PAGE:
Saturday, January 31, 2009

Where's My 15 Minutes of Fame?

After this 100-0 blowout blog I started thinking about the worst blowout in which I’ve had a part. It was a tough call, but the award goes to a time when I was assistant coach (most often referred to as Ass Coach, but I digress) for North Lake College womens volleyball team.

First a little background:

We played Wiley College located in Marshall, TX. It’s a Historically Black College (I think that’s the proper terminology). Ed Garza, our volleyball head coach had scheduled a last minute match with them at their place. None of us had ever heard of Wiley College, much less knew that it was an all black, athletic intense school. So off to Marshall we go, in our brand new shiny white team bus, which I was carefully driving; brand new uniforms, of which I had neatly folded and handed out; with a bag of brand new volleyballs, which I had affectionately aired up; and each player had $15 per diem meal money, which I had miserly counted out. The proud and mighty Lady Blazers, seven pampered little white girls, Coach Ed and me.

On the warm, sunny fall afternoon, rolling through the historically beautiful, but somewhat neglected campus of threadbare dorm and classroom buildings, students relaxed outdoors, boom boxes thumped and eyes of intimidation glared as we passed. It reminded me of the time I was lost in LA and ended up in a 7-11 after midnight in South Central….again,I digress. We were out of place.

As we crept into the packed gym, the rhythmic call-back cheer of “who we gonna beat?, here they come!, who we gonna beat?, here they come!” was almost as intimidating as the twenty-two skilled volleyball players that were running a spike drill, RIGHT AT US! From lines on the left and right the sizzle of the spiked balls quickly turned what little rigidity was left in our spines to a low, flinching and ducking hunch. Their masterfully planned tactics were already hard at work.

We found little relief in the sincere, warm and welcoming introduction and handshake from the coaches…all SEVEN of them. They were large confident men, perhaps former football linemen or Army Special Forces. They had huge hands. After being escorted to our closet sized locker room, we had an unscheduled lengthy moment, or five, of silence. Two of our girls were already crying. I forgot my name.

After a brief and unconvincing pep talk from Ed, I with clipboard in hand, as I always did, sprinted in lead from the locker room to the bench, to toss the ball to our team captain for warm-up drills. As I spun to lob the ball…panic attacked! WHAT! Where are the girls? Where’s Coach Ed? Deep breath, “What’s-Your-Name”…I’m sweating, my ears are ringing; the bitter-sour wretched bile tangoed with the back of my tongue. The gym spun, I with blurred tunnel vision and wearing a Lady Blazers warm-up jacket. For the first time since our arrival, the thunderous gym suddenly fell silent. The only sound was a slow, deep rumble in my stomach. Quiet gymnasiums reverberate.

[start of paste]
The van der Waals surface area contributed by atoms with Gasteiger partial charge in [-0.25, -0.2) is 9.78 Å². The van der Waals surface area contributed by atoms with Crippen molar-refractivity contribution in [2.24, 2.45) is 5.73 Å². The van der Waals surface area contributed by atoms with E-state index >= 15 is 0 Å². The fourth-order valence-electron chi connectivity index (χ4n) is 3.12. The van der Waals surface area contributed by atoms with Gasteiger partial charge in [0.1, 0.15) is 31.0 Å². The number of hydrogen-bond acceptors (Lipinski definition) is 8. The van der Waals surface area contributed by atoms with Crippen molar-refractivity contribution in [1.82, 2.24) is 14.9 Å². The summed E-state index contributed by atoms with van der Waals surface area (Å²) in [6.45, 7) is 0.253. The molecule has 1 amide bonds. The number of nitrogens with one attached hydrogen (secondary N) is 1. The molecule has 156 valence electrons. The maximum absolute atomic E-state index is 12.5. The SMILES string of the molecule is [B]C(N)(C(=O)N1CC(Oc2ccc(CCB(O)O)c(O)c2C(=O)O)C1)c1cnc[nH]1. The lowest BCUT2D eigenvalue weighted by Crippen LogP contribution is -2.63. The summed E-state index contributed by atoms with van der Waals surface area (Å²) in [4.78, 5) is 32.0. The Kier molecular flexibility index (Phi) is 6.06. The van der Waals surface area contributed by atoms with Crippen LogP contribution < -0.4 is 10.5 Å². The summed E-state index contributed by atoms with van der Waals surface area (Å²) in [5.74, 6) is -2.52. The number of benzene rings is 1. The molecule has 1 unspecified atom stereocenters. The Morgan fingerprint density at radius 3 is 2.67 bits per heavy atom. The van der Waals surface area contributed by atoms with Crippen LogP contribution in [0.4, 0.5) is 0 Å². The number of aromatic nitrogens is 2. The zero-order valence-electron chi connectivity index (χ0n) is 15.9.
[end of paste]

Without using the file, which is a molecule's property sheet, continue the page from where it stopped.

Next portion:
Back in the closet an impromptu team meeting, of which I didn’t get the notification memo, it was decided to wisely eschewed warm-up drills. The rest was a blur. But I remember a few things. I remember Ed asking me what time it was when the first service whistle blew. I also remembered us only serving twice DURING THE WHOLE MATCH (this was before rally scoring). One of our serves was lost in the net. One serve didn’t reach the net. One of our girls got hit in the face with a seemingly rocket launched serve. Time out was called to clean the tear-drenched mascara and bright red lipstick from the ball. We had to put in our only reserve player who was beginning to cry. Again.

It seemed like an eternity, but was actually 22 minutes from start to finish, 15-0, 15-0. 22 minutes. Certainly Guinness has been notified.

Amid the victory chants of the full-house gymnasium the Wiley girl’s team bench emptied and ran to our players shaking hands and eventually hugging, drying tears and consoling as only female athletes can. The coaches crossed the floor for the obligatory handshake and it was quickly decided that the rematch scheduled at our place in two weeks would be cancelled. Cost of travel, budgets, potential inclement weather, midterms…etc. was cited.

After Ed’s calming pep talk, we left the gym with our heads held high, albeit more quickly at step, to our shiny white team bus where I had already stored our still brand new volleyballs along with our brand new duffle bags containing our still brand new and neatly refolded uniforms. Once the doors were secured, seat belts fastened, the squeals commenced, and stories were told, some even true, about how victory was snatched from our grasp by the referees mistakes. What a great team of athletes we had almost upset that day. Happiness prevailed and planets realigned…after all, we each had $15 per diem and were headed to Golden Corral, land of all-you-can-eat, soft-serve ice cream, and most importantly where Bus Drivers eat free.

No comments:

Post a Comment